The Pentagon has declared our dependence on fossil fuels a security threat. Veterans from Iraq and Afghanistan are travelling the country as part of Operation Free, campaigning to end our dependence on oil. Leaders in the business community are standing with leaders in the environmental community to protect the economy and the planet we leave for our children. The House of Representatives has already passed historic legislation.
So we are seeing a convergence. The naysayers, the folks who would pretend that this is not an issue – they are being marginalised. But it is important to understand that the closer we get, the harder the opposition will fight and the more we'll hear from those whose interest or ideology run counter to the much-needed action that we're engaged in. There are those who will suggest that moving toward clean energy will destroy our economy – when it's the system we currently have that endangers our prosperity and prevents us from creating millions of new jobs. There are going to be those making cynical claims that contradict the overwhelming scientific evidence when it comes to climate change, claims whose only purpose is to defeat or delay the change that we know is necessary.
So we're going to have to work on those folks. But there is also another myth that we have to dispel, and this one is far more dangerous because we're all somewhat complicit in it. It's far more dangerous than any attack made by those who wish to stand in the way of progress – and that's the idea that there is nothing or little that we can do. It's pessimism. It's the pessimistic notion that our politics are too broken and our people too unwilling to make hard choices for us to actually deal with this energy issue that we're facing.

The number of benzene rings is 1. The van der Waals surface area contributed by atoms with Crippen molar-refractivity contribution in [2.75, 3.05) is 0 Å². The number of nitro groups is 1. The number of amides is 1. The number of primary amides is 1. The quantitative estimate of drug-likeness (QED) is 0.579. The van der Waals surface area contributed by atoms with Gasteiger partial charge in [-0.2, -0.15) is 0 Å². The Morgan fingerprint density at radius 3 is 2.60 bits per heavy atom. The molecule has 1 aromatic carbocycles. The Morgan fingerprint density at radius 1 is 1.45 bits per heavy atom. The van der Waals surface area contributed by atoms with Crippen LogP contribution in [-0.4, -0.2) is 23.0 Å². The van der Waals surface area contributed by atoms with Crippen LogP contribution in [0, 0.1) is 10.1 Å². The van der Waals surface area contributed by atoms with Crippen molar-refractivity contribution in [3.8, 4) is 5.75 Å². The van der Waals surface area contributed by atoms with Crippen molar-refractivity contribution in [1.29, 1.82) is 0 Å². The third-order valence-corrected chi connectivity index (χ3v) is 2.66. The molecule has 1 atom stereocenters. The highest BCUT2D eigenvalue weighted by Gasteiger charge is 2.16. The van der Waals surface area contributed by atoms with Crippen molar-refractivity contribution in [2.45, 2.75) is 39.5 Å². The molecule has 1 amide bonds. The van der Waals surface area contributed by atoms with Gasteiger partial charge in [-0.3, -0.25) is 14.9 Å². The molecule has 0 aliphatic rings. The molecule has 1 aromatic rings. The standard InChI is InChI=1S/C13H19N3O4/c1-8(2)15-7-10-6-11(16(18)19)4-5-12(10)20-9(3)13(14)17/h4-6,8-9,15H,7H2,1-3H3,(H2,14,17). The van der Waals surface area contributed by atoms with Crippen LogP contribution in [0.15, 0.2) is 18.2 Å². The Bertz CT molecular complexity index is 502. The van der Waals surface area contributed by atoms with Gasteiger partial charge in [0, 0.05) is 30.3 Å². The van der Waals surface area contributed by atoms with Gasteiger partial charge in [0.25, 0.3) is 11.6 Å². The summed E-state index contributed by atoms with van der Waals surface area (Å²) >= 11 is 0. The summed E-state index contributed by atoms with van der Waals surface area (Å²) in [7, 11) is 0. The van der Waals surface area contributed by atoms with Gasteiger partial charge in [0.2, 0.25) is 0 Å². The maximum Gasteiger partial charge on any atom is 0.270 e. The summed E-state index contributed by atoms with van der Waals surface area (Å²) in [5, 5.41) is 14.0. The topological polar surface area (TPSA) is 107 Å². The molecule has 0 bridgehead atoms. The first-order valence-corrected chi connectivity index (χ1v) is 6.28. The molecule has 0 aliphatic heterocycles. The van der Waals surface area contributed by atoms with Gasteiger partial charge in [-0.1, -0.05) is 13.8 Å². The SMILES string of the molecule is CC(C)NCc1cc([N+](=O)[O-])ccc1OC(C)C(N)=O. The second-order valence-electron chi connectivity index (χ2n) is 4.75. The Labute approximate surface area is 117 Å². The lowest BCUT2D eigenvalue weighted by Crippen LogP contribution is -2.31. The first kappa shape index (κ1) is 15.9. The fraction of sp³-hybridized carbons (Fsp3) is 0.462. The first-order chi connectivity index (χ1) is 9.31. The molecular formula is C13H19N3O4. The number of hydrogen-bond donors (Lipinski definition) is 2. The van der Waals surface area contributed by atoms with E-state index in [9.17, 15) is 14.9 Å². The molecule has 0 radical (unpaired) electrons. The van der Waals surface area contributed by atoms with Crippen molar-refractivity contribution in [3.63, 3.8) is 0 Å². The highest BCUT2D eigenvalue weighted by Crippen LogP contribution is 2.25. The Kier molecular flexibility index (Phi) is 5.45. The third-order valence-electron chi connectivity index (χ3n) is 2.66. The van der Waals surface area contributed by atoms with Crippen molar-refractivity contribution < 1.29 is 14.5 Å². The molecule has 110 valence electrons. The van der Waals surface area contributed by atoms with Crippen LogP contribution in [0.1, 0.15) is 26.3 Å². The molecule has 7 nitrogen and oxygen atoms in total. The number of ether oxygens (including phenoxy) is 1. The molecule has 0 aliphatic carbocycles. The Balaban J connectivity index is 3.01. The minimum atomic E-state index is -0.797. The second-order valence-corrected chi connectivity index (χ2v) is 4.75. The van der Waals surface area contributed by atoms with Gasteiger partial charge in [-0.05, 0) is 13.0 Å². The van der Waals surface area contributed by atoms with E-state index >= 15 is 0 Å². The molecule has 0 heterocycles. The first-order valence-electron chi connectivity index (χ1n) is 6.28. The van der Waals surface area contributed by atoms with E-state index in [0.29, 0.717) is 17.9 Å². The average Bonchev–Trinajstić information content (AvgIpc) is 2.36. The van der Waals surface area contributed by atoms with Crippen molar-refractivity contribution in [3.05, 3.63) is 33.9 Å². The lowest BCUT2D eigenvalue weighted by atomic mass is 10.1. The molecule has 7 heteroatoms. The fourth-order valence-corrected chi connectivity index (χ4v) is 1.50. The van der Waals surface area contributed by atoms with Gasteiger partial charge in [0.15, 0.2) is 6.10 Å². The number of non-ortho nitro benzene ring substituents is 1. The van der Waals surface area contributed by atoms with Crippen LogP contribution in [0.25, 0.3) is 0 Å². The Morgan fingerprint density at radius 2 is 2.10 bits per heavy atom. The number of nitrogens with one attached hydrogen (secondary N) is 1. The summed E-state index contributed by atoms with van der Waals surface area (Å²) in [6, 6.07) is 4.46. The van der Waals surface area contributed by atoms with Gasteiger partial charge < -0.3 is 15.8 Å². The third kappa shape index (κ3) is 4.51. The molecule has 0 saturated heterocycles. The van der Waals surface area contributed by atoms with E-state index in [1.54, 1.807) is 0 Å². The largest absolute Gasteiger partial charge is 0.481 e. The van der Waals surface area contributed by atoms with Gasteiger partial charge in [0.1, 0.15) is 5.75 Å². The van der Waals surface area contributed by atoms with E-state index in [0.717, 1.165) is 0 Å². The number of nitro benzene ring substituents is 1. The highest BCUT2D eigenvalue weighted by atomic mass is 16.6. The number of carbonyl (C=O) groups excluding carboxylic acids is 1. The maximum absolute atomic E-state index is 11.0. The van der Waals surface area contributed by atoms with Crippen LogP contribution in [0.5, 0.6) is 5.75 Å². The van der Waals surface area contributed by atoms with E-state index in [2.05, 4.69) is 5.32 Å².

Implicit in this argument is the sense that somehow we've lost something important – that fighting American spirit; that willingness to tackle hard challenges; that determination to see those challenges to the end; that we can solve problems; that we can act collectively; that somehow that is something of the past. I reject that argument. This is the nation that pushed westward and looked skyward. We have always sought out new frontiers. And this generation is no different.
Taken from the US President's speech to the Massachusetts Institute of Technology (MIT) last FridayReuse content